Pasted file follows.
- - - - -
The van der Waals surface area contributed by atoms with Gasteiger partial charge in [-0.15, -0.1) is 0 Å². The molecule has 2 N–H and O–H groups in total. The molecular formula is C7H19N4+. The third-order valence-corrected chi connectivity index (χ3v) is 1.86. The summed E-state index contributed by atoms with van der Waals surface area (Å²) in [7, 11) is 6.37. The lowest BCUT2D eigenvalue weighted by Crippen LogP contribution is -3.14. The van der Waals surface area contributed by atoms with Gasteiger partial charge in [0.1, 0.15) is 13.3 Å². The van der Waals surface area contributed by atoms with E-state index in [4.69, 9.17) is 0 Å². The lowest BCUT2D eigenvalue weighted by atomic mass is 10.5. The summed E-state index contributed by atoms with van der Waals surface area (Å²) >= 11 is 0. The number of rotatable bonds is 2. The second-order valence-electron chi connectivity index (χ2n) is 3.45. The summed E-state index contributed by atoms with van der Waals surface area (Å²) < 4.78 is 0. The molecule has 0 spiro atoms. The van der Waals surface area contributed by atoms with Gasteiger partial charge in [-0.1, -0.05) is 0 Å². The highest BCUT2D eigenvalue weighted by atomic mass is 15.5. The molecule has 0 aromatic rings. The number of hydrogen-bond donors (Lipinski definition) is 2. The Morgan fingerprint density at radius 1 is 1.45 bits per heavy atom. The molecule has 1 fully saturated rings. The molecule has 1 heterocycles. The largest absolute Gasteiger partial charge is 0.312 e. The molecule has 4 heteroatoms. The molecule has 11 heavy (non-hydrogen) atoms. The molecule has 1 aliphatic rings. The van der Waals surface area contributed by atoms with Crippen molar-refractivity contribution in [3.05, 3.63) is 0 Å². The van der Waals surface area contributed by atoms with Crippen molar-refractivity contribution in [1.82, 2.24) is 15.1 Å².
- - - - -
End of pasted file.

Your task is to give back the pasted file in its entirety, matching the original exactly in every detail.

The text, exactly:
The van der Waals surface area contributed by atoms with Gasteiger partial charge in [-0.15, -0.1) is 0 Å². The molecule has 2 N–H and O–H groups in total. The molecular formula is C7H19N4+. The third-order valence-corrected chi connectivity index (χ3v) is 1.86. The summed E-state index contributed by atoms with van der Waals surface area (Å²) in [7, 11) is 6.37. The lowest BCUT2D eigenvalue weighted by Crippen LogP contribution is -3.14. The van der Waals surface area contributed by atoms with Gasteiger partial charge in [0.1, 0.15) is 13.3 Å². The van der Waals surface area contributed by atoms with E-state index in [4.69, 9.17) is 0 Å². The lowest BCUT2D eigenvalue weighted by atomic mass is 10.5. The summed E-state index contributed by atoms with van der Waals surface area (Å²) >= 11 is 0. The number of rotatable bonds is 2. The second-order valence-electron chi connectivity index (χ2n) is 3.45. The summed E-state index contributed by atoms with van der Waals surface area (Å²) < 4.78 is 0. The molecule has 0 spiro atoms. The van der Waals surface area contributed by atoms with Gasteiger partial charge in [-0.1, -0.05) is 0 Å². The highest BCUT2D eigenvalue weighted by atomic mass is 15.5. The molecule has 0 aromatic rings. The number of hydrogen-bond donors (Lipinski definition) is 2. The Morgan fingerprint density at radius 1 is 1.45 bits per heavy atom. The molecule has 1 fully saturated rings. The molecule has 1 heterocycles. The largest absolute Gasteiger partial charge is 0.312 e. The molecule has 4 heteroatoms. The molecule has 11 heavy (non-hydrogen) atoms. The molecule has 1 aliphatic rings. The van der Waals surface area contributed by atoms with Crippen molar-refractivity contribution in [3.05, 3.63) is 0 Å². The van der Waals surface area contributed by atoms with Crippen molar-refractivity contribution in [1.82, 2.24) is 15.1 Å².